Now if you’re booking a paper-based IELTS test, I strongly encourage that you find an exam centre that at least includes a headset for your listening test. Most exam centres are now offering the computer-delivered IELTS, but if you’re going to be taking the paper-based one, make sure you find a centre with high quality audio.

The IELTS Test Duration

Even though the test duration itself is comparable to the CELPIP (approximately 2 hours and 45 minutes), the test day experience on the IELTS can be quite long since you have to take your speaking test separately from the other exam sections. 

The amount of time you’ll have to wait between your speaking test and your other exam sections will depend on your exam centre, especially with new pandemic safety protocols in place. 

Many candidates have shared that they felt totally burned out and exhausted after their IELTS test day since it took up most of their day.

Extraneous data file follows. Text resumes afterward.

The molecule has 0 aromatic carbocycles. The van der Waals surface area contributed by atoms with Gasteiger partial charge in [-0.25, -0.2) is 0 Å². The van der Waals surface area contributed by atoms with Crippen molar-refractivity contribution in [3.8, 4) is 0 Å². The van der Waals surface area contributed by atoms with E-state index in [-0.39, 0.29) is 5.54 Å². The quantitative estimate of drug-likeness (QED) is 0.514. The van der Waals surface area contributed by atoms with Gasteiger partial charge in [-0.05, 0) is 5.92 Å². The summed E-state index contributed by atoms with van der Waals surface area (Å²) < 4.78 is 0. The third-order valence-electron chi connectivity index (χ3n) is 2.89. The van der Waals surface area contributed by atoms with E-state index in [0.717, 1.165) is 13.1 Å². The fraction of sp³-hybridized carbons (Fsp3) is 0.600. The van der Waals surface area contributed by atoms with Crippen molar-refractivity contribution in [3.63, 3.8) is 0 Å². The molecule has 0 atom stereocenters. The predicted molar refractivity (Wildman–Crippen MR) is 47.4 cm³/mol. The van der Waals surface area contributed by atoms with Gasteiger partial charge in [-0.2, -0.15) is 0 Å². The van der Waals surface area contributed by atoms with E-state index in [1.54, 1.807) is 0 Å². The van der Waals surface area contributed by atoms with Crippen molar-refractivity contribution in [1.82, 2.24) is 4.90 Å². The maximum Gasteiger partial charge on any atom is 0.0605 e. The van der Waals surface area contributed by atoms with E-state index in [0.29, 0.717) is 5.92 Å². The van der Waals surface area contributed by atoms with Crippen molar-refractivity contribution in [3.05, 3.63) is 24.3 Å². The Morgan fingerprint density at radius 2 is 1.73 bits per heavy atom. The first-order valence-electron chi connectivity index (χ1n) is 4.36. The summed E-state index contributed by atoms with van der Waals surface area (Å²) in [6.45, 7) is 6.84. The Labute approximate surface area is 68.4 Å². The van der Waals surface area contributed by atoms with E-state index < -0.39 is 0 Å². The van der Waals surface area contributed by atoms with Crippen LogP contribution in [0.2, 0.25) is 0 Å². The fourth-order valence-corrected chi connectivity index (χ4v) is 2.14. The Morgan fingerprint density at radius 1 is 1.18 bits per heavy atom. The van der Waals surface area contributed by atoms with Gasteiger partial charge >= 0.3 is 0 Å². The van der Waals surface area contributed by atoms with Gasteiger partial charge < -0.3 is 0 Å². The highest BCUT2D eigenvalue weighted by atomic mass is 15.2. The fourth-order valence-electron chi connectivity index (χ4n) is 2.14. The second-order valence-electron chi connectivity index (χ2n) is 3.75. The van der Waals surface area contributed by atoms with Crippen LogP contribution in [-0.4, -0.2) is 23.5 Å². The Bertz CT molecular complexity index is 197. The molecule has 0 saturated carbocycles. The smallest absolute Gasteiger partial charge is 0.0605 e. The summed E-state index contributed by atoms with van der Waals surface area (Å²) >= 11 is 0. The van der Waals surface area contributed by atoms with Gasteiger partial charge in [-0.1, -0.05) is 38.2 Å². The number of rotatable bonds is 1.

Spelling Counts on the IELTS Test

Spelling counts!! And spelling every word correctly isn’t always easy – even for a native speaker.

With all of the technology and gadgets that we use today, and with the help of autocorrect, we all struggle with spelling (even in our first languages, am I right?)

But unfortunately, spelling does count on the IELTS test. And unlike the CELPIP test, there is no spellcheck on the writing test.

This means that your spelling will be taken into consideration on your IELTS writing test and also on your IELTS listening test. 

However, don’t worry about spelling differences between North American and British spelling as both would be considered correct.